Way Away In a Manger

Rep's new play, 'The Nativity Variations' spoofs Joseph and Mary in a manger and much more, with uneven results.

By - Nov 21st, 2022 07:53 pm
Milwaukee Repertory Theater presents The Nativity Variations in the Quadracci Powerhouse November 16 – December 11, 2022. Pictured: Adam LeFevre, Sami Ma and Ann Arvia. Photo by Michael Brosilow.

Milwaukee Repertory Theater presents The Nativity Variations in the Quadracci Powerhouse November 16 – December 11, 2022. Pictured: Adam LeFevre, Sami Ma and Ann Arvia. Photo by Michael Brosilow.

The Milwaukee Rep has established long-term relationships with some writers, resulting in premieres for its stages.

The results have not always been great, but artistic director Mark Clements has been understandably stubborn in the case of Catherine Trieschmann, whose 2018 One House Over got a similar Quadracci Playhouse showcase to the one now given to The Nativity Variations, a world premiere running through Dec. 11.

Back in 2018 it was a mixed blessing, showing off her impish sense of comedic dialogue, but a difficulty in moving from comic aha moments into real characters.

Similar problems and bigger ones overtake Nativity Variations, despite the desire of the writer and the Rep to find another outlet of holiday good cheer to accompany its decades-long success right next door at the Pabst Theatre (Nov. 29 to Dec. 26) with A Christmas Carol. Indeed, the new play also lightly spoofs the Dickens classic.

With a set mockingly cloning the proscenium stage and first seats in a church type auditorium, the play envisions what would happen to a church’s traditional nativity play if it fell into the hands of manic community theater enthusiasts led by an avant garde director steeped in her own imagination.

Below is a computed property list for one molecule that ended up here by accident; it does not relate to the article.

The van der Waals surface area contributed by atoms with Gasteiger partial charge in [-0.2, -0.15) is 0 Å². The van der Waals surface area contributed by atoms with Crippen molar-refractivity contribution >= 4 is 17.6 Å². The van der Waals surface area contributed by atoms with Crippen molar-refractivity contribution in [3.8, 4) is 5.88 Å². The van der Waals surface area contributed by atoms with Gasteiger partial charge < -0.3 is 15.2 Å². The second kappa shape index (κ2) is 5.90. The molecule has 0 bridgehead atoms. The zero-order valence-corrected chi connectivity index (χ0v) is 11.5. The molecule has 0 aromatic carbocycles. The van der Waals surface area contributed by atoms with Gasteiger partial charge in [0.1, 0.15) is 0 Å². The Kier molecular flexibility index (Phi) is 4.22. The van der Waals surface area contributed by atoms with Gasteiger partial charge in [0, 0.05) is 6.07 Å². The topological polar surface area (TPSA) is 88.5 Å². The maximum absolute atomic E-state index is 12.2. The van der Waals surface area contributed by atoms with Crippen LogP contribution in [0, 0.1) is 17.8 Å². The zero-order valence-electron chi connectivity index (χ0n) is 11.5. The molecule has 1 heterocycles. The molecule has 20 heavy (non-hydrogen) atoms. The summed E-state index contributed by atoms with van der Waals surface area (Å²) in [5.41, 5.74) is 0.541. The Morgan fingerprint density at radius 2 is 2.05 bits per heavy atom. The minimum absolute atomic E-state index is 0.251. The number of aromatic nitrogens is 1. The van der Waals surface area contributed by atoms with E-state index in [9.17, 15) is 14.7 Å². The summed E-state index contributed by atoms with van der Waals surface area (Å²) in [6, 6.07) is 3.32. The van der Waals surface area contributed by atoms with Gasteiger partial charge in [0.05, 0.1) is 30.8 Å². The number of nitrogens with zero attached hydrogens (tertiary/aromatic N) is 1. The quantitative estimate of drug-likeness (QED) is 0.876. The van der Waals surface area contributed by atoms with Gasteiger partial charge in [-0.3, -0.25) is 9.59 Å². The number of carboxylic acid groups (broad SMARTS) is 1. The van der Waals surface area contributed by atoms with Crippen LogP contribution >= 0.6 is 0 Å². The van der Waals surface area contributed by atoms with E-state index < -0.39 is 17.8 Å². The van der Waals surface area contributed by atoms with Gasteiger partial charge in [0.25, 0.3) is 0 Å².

First the director tries to space-port the story of Mary and Joseph into an experimental Theatre of Cruelty manger complete with bloody garments and Joseph punching God around. Failing that, the director tries a Shakespearean parody that toys with the Capulets and the Tempest, or at least with the phrases every patron has learned by heart.

And, failing that (the priest in charge of funding always seems to let her experiment and then finds problems), the director tries puppet theater with vulgar Muppets encouraging the cuss words that abound anyway in this production. Trieschmann leans heavily on dirty language to force laughs.

To balance all that with Christmas sentiment, however, there are moments when the couples within the theater troupe take off after each other angrily and then subside into holiday romance, with pointed domestic messages of peace on earth.

Director Shelley Butler milks all the scenes for sight and sound gags (helping a new play find its best contrivances). That sometimes brings bursts of laughter from insiders in the crowd and forces an atmosphere of quizzical good humor combined with an “Oh dear, they shouldn’t say that in church!” reaction.

This is actually familiar ground for professional commercial theater, which has several plays in its repertoire that have grand fun with community theater types stumbling through elaborate warmup routines and grandiose interpretation ideas – the sort of overindulgent behavior a talented group of performers sure knows how to mimic and exaggerate.

And some in the cast of seven are clearly talented while others (Sami Ma and Sadieh Rifai) probably are, but seem more uncertain as the manipulations unfold and they try to tie them together.

Ryan Alvarado amusingly shows ability with voices through several roles (including the priest). Chike Johnson twists his grand Shakespearean manner into entertaining pomposity. Ann Arvia thoroughly enjoys her outlandish behavior as the talentless newbie (she clearly isn’t talentless and isn’t a newbie) and Adam LeFevre has found the funny one-note denseness needed as the befuddled husband who suddenly turns into a foul mouth monster when he puts his hand inside a puppet.

Milwaukee-based actress Eva Nimmer, mainly the disembodied voice and occasional stagehand giving instructions from the balcony, makes the most of her closing seconds, actually onstage.

I suspect the Rep was searching to create another holiday perennial to go with “Carol,” and may have been intrigued by this idea, so deep is the traditional Mary and Joseph story locked into our memories and so open it is to being spoofed. If so, the company needs to keep looking.

Nativity Variations Gallery

Dominique Paul Noth served for decades as film and drama critic, later senior editor for features at the Milwaukee Journal. You’ll find his blogs here and here.

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